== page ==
On Cakes and Inclusion

Alternatively, The Easter Post I’ve Been Trying To Write for Two Months.

On the Saturday before Easter, I baked a cake.

Lent was a hard season this year. I set myself impossible tasks (as I always do), and I failed miserably at them (as I always have). I finally started dating the woman I’d been falling in love with for months, only to have a friend I thought was supportive tell me I’d “lost [my] moral compass.” World Vision set a queer-friendly HR policy, resulting in the loss of several thousand child sponsorships over two days. My friends threw me a fabulous birthday party, and my parents sent me the most perfunctory birthday card ever.

I felt over and over again through those 40 days as though lines were constantly being drawn, placing me outside of groups that once welcomed me with open arms.

So on the Saturday before Easter, I baked a cake.

On Easter morning, I got up at 5am. I put the casserole I had assembled the night before in the oven and dressed in layers. The girlfriend and I headed out into the unseasonable pre-dawn chill to my church’s sunrise service. We met in a park and watched the sun rise over the trees. We sang hymns and baptized a baby and listened to the story of the women at the empty tomb. Afterwards, we walked to the pastor’s house for a potluck drunk brunch.

My church’s motto is “Everyone, everyone, everyone.” They mean it. We’re smack dab in the middle of a gentrifying neighborhood in the queerest city in the South. We’ve got a little bit of everything: academics, queers, feminists, homeless folks, and homeschoolers. I’m always astounded by how openly we’re all made welcome. It’s an extravagant sort of love, a transgressive kind of grace.

All through Lent, I struggled to make peace with what’s going on between me and my parents. I keep worrying that this is something I’m doing to myself. I don’t have to be alone like this. They would pick up the phone if I called. They even reached out a couple of times at the beginning of the semester, asking for updates or expecting me to get over my snit and start speaking to them again. But at the same time, they are the ones drawing the lines that leave me out. In coming out, I attempted to include them. In telling me I was going to hell, being influenced by demons, defying God and them, they are drawing a line between us and then asking why I’m on the other side. Every time they made loud commentary in my direction about LGBTQ news stories, excluded me from a meal or conversation, or refused to acknowledge my identity, they were reaffirming that division.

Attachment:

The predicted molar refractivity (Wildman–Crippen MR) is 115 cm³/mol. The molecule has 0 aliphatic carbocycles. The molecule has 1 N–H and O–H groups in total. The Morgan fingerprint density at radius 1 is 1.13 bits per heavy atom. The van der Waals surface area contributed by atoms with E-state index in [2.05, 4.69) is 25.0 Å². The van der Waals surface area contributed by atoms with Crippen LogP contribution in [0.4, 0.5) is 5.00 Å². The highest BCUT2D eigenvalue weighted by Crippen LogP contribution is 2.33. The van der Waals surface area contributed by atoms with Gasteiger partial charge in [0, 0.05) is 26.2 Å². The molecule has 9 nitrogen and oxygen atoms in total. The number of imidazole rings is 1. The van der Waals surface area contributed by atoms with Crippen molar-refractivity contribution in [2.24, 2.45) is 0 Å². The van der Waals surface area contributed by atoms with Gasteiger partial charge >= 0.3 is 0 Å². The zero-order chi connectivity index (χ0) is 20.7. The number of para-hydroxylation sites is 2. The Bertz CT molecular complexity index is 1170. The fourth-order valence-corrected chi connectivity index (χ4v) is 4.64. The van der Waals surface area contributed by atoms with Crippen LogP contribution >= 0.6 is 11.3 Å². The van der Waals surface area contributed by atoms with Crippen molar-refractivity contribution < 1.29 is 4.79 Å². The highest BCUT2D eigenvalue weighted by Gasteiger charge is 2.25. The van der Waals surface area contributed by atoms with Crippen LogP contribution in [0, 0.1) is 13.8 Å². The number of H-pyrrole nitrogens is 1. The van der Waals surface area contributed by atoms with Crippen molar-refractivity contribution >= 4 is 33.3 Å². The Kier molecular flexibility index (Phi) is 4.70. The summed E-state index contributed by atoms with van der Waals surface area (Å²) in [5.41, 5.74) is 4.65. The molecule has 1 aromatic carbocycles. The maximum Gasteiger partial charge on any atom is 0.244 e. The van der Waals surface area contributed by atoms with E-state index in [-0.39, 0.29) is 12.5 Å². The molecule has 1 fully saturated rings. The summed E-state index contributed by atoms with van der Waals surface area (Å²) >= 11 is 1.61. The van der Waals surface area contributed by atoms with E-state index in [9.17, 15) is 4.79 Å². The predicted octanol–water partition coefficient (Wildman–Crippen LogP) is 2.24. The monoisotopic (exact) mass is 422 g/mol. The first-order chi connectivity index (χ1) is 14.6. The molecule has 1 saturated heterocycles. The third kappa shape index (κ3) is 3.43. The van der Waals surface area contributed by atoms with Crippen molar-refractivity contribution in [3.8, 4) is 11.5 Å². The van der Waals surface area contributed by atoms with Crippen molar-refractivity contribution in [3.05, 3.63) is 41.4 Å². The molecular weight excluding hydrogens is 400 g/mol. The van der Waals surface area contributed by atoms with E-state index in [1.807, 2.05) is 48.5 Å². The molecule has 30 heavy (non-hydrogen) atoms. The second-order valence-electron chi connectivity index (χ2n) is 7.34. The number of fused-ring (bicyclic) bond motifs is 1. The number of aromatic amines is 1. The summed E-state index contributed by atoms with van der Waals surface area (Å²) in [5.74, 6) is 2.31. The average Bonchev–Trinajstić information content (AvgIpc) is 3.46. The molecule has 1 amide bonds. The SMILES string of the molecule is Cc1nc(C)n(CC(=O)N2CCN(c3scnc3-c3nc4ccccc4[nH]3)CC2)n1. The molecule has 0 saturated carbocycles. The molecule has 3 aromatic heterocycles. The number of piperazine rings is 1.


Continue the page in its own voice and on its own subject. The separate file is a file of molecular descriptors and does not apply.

On my parents’ 25th anniversary, my mother did the math and announced that she and my father had moved 12 times during their marriage. That averages to around every other year. Needless to say, we rarely lived around extended family, so we almost always travelled for holidays. Easter was the only exception, since it always falls on Sunday, so Easter became our holiday. My mother has made the same meal every year since I can remember: roast pork loin, hashbrown casserole, asparagus, spinach salad, deviled eggs, yeast rolls, and . . . The Easter Cake.

The Easter Cake was the centerpiece of the meal. It’s a two-layer dark chocolate cake, ridiculously moist, with a creamy, whipped frosting. Mom always made it the night before so it could sit in the fridge and soak up part of the frosting over night. She served it cold with pastel sprinkles in the shape of rabbits and ducks.

I have never been homesick in my life, but last year I almost got in my car and drove home during Holy Week. Since that wasn’t really practical, I asked my mother to email me her recipes and cooked the traditional Easter dinner for my friends, complete with The Easter Cake. Mom was ecstatic. Apparently your daughter’s first holiday meal is a big deal because she made me take pictures of everything so she could show her friends at work. Even thousands of miles away, I knew I was part of something special. I was making the same recipes that my mother and grandmother had made. I was carrying on a tradition of friendship and hospitality that I learned at my mother’s knee.

So on the Saturday before Easter, I baked a cake. The Easter Cake. And on Sunday afternoon, I welcomed my friends into my apartment where they demolished most of a 9 pound ham, a double recipe of hashbrown casserole, two pounds of asparagus, a giant spinach salad, 36 deviled eggs, two dozen yeast rolls, and about two-thirds of The Easter Cake. (My friends are grad students. HUNGRY grad students who were all writing their theses and had not a home-cooked meal in weeks.)

There were no pictures this year, and I’m fairly certain my mother did no bragging the next day at work. But on some level, I am keeping the faith that I am still a part of that family, still a part of the family of faith, still a PART, because the blood of Christ, the love of Christ, the death-conquering power of Christ washes away all the lines. After all, they’re only drawn in sand.

So on the Saturday before Easter, I baked a cake, knowing that many miles away, my mother was doing the same thing. It tasted like hope.

Easter2

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